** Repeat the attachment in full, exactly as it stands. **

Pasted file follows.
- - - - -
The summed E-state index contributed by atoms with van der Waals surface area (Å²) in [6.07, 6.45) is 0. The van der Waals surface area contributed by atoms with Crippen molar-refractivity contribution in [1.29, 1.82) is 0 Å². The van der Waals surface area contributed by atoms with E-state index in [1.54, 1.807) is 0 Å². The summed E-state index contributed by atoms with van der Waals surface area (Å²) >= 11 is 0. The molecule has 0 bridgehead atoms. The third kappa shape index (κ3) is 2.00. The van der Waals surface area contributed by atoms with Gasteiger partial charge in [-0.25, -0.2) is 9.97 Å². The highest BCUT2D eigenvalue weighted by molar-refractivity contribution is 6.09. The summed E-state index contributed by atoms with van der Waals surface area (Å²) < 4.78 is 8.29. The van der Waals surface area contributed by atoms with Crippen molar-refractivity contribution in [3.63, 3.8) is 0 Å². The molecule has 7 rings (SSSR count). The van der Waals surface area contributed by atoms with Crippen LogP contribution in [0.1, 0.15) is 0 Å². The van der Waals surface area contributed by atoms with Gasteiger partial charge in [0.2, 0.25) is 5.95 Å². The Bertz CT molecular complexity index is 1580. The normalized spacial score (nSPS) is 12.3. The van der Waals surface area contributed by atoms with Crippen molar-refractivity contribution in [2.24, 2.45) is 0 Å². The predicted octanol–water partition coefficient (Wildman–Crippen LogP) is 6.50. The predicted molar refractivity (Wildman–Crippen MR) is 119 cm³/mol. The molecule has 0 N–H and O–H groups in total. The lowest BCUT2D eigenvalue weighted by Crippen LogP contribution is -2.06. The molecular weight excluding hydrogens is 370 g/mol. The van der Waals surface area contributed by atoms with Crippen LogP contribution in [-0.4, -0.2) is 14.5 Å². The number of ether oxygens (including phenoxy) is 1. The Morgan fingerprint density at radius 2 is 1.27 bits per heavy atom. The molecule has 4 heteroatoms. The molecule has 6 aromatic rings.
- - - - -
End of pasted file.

The summed E-state index contributed by atoms with van der Waals surface area (Å²) in [6.07, 6.45) is 0. The van der Waals surface area contributed by atoms with Crippen molar-refractivity contribution in [1.29, 1.82) is 0 Å². The van der Waals surface area contributed by atoms with E-state index in [1.54, 1.807) is 0 Å². The summed E-state index contributed by atoms with van der Waals surface area (Å²) >= 11 is 0. The molecule has 0 bridgehead atoms. The third kappa shape index (κ3) is 2.00. The van der Waals surface area contributed by atoms with Gasteiger partial charge in [-0.25, -0.2) is 9.97 Å². The highest BCUT2D eigenvalue weighted by molar-refractivity contribution is 6.09. The summed E-state index contributed by atoms with van der Waals surface area (Å²) < 4.78 is 8.29. The van der Waals surface area contributed by atoms with Crippen molar-refractivity contribution in [3.63, 3.8) is 0 Å². The molecule has 7 rings (SSSR count). The van der Waals surface area contributed by atoms with Crippen LogP contribution in [0.1, 0.15) is 0 Å². The van der Waals surface area contributed by atoms with Gasteiger partial charge in [0.2, 0.25) is 5.95 Å². The Bertz CT molecular complexity index is 1580. The normalized spacial score (nSPS) is 12.3. The van der Waals surface area contributed by atoms with Crippen molar-refractivity contribution in [2.24, 2.45) is 0 Å². The predicted octanol–water partition coefficient (Wildman–Crippen LogP) is 6.50. The predicted molar refractivity (Wildman–Crippen MR) is 119 cm³/mol. The molecule has 0 N–H and O–H groups in total. The lowest BCUT2D eigenvalue weighted by Crippen LogP contribution is -2.06. The molecular weight excluding hydrogens is 370 g/mol. The van der Waals surface area contributed by atoms with Crippen LogP contribution in [-0.4, -0.2) is 14.5 Å². The number of ether oxygens (including phenoxy) is 1. The Morgan fingerprint density at radius 2 is 1.27 bits per heavy atom. The molecule has 4 heteroatoms. The molecule has 6 aromatic rings.